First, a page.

- The Washington Times - Friday, May 18, 2007

HAGERSTOWN, Md. — Lawyers for a state prison inmate charged with murdering a correctional officer plan to argue at a hearing next week that prosecutors cannot legally seek the death penalty because Maryland has no approved execution instructions, a defense attorney said yesterday.

The motion challenging the state’s intent to seek the death penalty for Brandon T. Morris marks at least the second such effort by defense lawyers in capital murder cases to gain leverage from a December Maryland Court of Appeals ruling that effectively put a moratorium on executions.

The pretrial hearing is set for May 25 in Ellicott City, where the case was moved on a change of venue. Jury selection for Morris’ trial is scheduled to start May 31, with opening statements expected June 11.

Morris, 21, is charged with first-degree murder and other offenses in the slaying of Jeffery A. Wroten, 44, of Martinsburg, W.Va. Mr. Wroten, who worked at Roxbury Correctional Institution, was shot with his own gun while guarding Morris’ room at Washington County Hospital in Hagerstown on Jan. 26, 2006. Morris had been admitted after having a sewing needle surgically removed from his right side.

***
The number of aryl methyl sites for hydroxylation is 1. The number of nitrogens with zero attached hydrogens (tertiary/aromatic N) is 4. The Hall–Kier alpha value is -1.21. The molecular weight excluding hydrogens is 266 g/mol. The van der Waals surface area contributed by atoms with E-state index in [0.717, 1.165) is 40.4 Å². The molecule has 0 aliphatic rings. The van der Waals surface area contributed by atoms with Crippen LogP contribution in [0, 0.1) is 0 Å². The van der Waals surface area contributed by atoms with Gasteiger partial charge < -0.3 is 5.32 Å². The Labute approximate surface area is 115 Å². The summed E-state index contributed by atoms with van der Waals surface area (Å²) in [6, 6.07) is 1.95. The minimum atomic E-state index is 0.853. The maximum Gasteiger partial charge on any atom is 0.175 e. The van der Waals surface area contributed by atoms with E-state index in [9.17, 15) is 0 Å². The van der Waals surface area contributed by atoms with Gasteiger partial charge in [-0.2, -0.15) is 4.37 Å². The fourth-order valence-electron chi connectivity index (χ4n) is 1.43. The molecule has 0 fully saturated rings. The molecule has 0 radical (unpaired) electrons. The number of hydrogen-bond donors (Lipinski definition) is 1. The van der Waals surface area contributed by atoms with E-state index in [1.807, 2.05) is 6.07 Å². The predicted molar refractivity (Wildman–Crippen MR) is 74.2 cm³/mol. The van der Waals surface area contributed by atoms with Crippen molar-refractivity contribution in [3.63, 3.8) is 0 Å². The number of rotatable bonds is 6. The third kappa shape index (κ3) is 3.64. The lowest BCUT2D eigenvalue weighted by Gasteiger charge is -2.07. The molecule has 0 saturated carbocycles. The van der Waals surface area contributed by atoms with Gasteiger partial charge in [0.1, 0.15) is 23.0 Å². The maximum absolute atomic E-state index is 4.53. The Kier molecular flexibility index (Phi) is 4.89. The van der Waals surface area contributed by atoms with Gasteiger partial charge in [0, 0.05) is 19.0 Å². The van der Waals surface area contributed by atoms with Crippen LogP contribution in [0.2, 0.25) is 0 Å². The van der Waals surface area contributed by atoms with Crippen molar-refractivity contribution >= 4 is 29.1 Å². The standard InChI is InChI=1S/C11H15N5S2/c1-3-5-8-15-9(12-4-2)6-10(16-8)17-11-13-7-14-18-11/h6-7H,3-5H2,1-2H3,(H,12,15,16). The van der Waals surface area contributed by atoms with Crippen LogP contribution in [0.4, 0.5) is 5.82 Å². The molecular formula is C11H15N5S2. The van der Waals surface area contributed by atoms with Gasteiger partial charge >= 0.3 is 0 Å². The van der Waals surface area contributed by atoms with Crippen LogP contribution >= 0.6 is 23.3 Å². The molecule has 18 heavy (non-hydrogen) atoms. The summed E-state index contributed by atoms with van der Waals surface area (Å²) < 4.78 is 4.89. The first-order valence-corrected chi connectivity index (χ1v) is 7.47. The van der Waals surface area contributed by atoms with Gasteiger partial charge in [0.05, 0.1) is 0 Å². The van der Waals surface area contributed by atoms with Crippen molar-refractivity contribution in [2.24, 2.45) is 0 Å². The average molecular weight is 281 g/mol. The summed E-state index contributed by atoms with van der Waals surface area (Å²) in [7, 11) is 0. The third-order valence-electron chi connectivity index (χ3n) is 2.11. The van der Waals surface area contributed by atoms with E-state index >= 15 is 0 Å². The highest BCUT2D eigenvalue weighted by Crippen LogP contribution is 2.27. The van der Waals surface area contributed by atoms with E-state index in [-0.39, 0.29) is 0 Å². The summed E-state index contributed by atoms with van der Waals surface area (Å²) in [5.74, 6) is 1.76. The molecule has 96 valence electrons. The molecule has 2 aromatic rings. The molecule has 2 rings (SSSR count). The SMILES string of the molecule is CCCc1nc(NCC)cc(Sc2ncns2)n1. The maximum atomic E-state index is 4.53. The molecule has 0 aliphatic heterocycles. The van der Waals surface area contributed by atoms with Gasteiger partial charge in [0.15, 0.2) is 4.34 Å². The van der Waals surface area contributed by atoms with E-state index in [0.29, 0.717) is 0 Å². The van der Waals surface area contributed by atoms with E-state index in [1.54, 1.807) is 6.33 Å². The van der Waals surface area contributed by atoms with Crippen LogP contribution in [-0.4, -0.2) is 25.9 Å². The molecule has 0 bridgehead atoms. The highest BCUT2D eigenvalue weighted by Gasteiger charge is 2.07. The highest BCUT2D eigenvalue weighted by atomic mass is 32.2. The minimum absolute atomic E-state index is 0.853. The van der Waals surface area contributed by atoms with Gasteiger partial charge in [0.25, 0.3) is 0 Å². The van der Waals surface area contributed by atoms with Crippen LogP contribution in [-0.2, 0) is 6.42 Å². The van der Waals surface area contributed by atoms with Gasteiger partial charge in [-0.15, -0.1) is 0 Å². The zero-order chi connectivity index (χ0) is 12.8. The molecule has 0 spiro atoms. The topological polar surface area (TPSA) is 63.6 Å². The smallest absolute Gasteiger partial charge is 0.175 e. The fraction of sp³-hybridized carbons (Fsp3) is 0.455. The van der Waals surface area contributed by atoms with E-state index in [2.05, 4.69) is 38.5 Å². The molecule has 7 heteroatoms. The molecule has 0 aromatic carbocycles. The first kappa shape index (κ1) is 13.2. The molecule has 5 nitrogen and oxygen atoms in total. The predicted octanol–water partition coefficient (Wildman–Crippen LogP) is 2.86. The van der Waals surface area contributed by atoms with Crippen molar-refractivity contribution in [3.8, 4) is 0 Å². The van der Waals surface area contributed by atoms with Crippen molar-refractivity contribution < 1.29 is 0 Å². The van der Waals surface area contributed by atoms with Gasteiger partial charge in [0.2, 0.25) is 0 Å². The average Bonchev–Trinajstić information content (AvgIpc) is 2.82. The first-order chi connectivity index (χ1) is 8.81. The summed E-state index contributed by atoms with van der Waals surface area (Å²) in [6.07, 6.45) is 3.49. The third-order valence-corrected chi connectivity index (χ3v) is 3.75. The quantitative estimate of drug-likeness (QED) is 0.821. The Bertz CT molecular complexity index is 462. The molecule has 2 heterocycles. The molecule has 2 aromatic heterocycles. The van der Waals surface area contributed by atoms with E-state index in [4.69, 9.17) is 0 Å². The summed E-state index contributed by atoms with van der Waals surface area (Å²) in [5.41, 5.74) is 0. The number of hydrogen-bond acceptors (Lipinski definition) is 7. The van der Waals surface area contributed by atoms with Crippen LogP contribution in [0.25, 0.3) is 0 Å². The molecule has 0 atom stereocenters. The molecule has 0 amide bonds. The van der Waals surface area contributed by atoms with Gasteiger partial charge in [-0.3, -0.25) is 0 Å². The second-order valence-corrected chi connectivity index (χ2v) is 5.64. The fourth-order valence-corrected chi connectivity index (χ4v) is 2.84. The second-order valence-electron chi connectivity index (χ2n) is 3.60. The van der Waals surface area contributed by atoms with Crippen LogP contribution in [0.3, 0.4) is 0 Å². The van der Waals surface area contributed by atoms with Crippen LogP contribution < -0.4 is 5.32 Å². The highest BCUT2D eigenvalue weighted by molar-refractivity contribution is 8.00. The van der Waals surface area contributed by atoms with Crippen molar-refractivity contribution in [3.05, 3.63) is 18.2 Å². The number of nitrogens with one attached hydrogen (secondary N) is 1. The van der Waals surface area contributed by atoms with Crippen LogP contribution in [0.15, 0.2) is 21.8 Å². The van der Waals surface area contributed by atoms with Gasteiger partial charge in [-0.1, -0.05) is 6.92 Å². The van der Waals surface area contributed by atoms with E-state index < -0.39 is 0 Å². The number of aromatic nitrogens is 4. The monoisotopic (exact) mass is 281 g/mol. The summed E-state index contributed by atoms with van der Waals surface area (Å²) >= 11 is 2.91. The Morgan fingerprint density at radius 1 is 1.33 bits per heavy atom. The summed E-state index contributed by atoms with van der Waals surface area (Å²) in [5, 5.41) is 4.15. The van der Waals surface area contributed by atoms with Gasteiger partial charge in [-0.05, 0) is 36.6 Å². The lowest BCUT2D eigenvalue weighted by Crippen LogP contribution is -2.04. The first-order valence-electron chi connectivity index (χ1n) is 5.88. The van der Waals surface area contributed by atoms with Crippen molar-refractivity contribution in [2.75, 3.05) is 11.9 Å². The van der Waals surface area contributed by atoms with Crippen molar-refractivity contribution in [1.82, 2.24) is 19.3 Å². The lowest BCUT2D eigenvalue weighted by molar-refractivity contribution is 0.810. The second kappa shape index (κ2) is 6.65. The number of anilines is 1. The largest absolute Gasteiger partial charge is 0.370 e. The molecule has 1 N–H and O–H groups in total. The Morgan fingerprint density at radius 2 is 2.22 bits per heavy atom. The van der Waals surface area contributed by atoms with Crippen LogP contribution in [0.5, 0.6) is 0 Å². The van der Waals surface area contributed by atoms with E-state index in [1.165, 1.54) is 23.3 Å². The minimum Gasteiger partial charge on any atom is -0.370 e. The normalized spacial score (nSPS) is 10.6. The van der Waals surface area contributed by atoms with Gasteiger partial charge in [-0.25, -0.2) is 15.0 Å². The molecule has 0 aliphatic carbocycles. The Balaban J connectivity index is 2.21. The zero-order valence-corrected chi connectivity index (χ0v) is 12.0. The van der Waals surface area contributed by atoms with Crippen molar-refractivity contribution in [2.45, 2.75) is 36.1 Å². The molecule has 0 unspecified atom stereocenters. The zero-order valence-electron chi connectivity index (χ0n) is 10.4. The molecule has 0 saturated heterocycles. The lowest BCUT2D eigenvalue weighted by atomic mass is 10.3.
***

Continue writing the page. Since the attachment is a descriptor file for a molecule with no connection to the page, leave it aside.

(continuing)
In March 2006, Washington County prosecutors filed a notice of intent to execute Morris if he is convicted. Three months earlier, the state’s highest court had ruled that parts of the written manual for Maryland’s lethal-injection procedure hadn’t been properly adopted and couldn’t be used until the state’s protocol for the procedure is either approved by a joint legislative committee or exempted by law from such a review.

A bill that would have exempted the state from the review was voted down in a House committee this year.

Morris’ lawyers filed a motion May 2 to strike the state’s notice of intent to seek the death penalty. They claimed that the December ruling had rendered the death penalty an illegal sentence.

Washington County prosecutors countered in a filing that the Court of Appeals had invalidated only the protocols for administering a death sentence but did not strike down the death penalty.

Defense attorney Arcangelo M. Tuminelli, of Baltimore, said the defense filed its motion after reading that the issue had been raised last month in the Harford County case of Kevin G. Johns, a prison inmate accused of strangling another inmate aboard a Division of Correction bus. Circuit Judge Emory A. Plitt has given lawyers until July 9 to file written arguments in that case.

“No matter what, it’s going to wind up being an appellate issue in any case in which someone might get the death sentence,” Mr. Tuminelli said.

Washington County Deputy State’s Attorney Joseph Michael said that in light of the December ruling, “a motion of this form should be expected in every capital case.”

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